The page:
Speech by PM Lee Hsien Loong at the Inter-Religious Organisation's 70th anniversary gala dinner on 26 August 2019.
Emeritus Senior Minister, Mr Goh Chok Tong
Venerable Seck Kwang Phing, President of IRO
Distinguished guests, ladies and gentlemen
A very good evening to all of you. It gives me great pleasure to join you this evening at the Inter-Religious Organisation (IRO)’s 70th Anniversary celebrations.
This year, Singapore is also commemorating its Bicentennial. We are reflecting on our longer history, and how Singapore has become today’s multi-racial and multi-religious nation. In fact, Singapore is the most religiously diverse country on the planet, as the Pew Research Centre has found. So, this is an opportunity to also remind ourselves that religious harmony is one precious legacy that we must treasure.
IRO was founded in 1949. Syed Ibrahim Omar Alsagoff, President of the All-Malaya Muslim Missionary Society (Jamiyah), held a dinner in honour of a visiting Muslim missionary, and invited other religious leaders. At Alsagoff’s home, the group vigorously discussed the need for more religious unity and cooperation. So, the IRO was formed; from the hearts of wise men, working for the common good. Since then, generations of IRO leaders have carried on this responsibility. The major faiths are now represented under your umbrella. You play an important role in our civic life. Doing good together through charity projects; bestowing blessings at milestone events; helping members of different faiths learn about one another; leading by example, you have guided your communities to treat one other with respect; and you have helped to build mutual trust, so that we can discuss and deal with sensitive issues that arise from time to time; at moments of interfaith tensions, you can be a stabiliser, offering wise and calm words of counsel. I would like to thank IRO’s pioneers, and the generations of leaders who have come after them for all your good work over 70 years. Thank you very much.
We have succeeded in building religious harmony in Singapore, because we treat religious matters very seriously, deliberately and actively. The Constitution guarantees every person the right to profess and practise his religion, and grants every religion the right to manage its own religious affairs. The state is strictly secular. The Government is completely impartial to all faiths. Our laws and public policies are not based on the teachings of any particular religion. We also encourage different races and religions to mix and integrate with one another, and to expand the common spaces where we can all come together. Thus, Singaporeans study, work, live, and serve National Service together. It is common to see churches, temples, and mosques all located close together. Like along Telok Ayer Street or South Bridge Road; or even in the same building, like Loyang Tua Pek Kong Temple, which houses statues of Taoist, Buddhist and Hindu deities, all under one roof. So, in Singapore people of different faiths not only co-exist peacefully, they also look out for one another and provide extra helping hands when the need arises. For example, helping each other out with managing traffic, sharing premises and joining in celebrations of each other’s festivals.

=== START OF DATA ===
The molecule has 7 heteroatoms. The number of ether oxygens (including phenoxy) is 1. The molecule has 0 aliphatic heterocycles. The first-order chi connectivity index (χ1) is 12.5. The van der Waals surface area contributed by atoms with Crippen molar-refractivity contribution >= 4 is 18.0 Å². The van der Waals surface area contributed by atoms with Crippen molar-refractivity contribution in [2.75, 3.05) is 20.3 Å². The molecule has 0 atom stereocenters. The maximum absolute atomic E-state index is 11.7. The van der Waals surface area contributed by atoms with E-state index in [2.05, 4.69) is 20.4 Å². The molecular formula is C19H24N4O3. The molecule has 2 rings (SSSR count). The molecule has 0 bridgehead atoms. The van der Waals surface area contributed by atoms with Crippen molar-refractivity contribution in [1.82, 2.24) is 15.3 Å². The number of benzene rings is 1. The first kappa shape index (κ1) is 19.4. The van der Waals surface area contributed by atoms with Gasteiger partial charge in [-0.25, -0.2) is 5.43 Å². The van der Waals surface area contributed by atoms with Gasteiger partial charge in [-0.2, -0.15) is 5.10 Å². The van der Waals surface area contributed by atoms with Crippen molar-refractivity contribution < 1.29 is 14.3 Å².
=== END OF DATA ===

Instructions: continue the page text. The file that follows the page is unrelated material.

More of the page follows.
Another factor that has helped us live harmoniously together is our appreciation of our place in the world. The world’s great religions are represented here in Singapore, but none of these religions are indigenous to Singapore. They have all existed for centuries, if not millennia. They have millions or even billions of followers worldwide. The future of these religions in the world is secure; and does not depend on what happens here in Singapore. Therefore, there is no need for people of any faith to be anxious or defensive over religious trends in Singapore.
However, this same broader context makes it hard to insulate ourselves from religious problems elsewhere. We try our best to practise our faiths in ways that are appropriate to our multi-racial and multi-religious context. But all the faiths defer to superior religious authorities based elsewhere; their followers feel that they belong to a global community of the faithful. This keeps our religious groups up to date with developments abroad, but it also exposes us to other people’s problems. For example, the culture wars in the US; or the emergence of radical terrorist groups in the Middle East, based on distorted views of Islam.
These are not our problems nor are they our battles. We must remember this, if we are to live harmoniously with one another in Singapore’s multicultural society. Religion is a deeply personal and sensitive matter. It concerns our conscience and conviction. It provides us with a sense of the meaning and purpose of life, builds sound character, and teaches us to be compassionate and to empathise with others. To be one people, one nation and one Singapore, we must respect people who have different faiths than ourselves, accommodate each other and adjust our religious practices. It is the only way we can maintain a culture of tolerance, and live amicably together in a dense urban environment. Whether it is the burning of joss sticks during the 7th month of the lunar calendar, or the sounding of the azan at our mosques, or the ringing of bells at churches and Hindu temples; we need to make adjustments, accommodate, be tolerant and forbearing towards one another.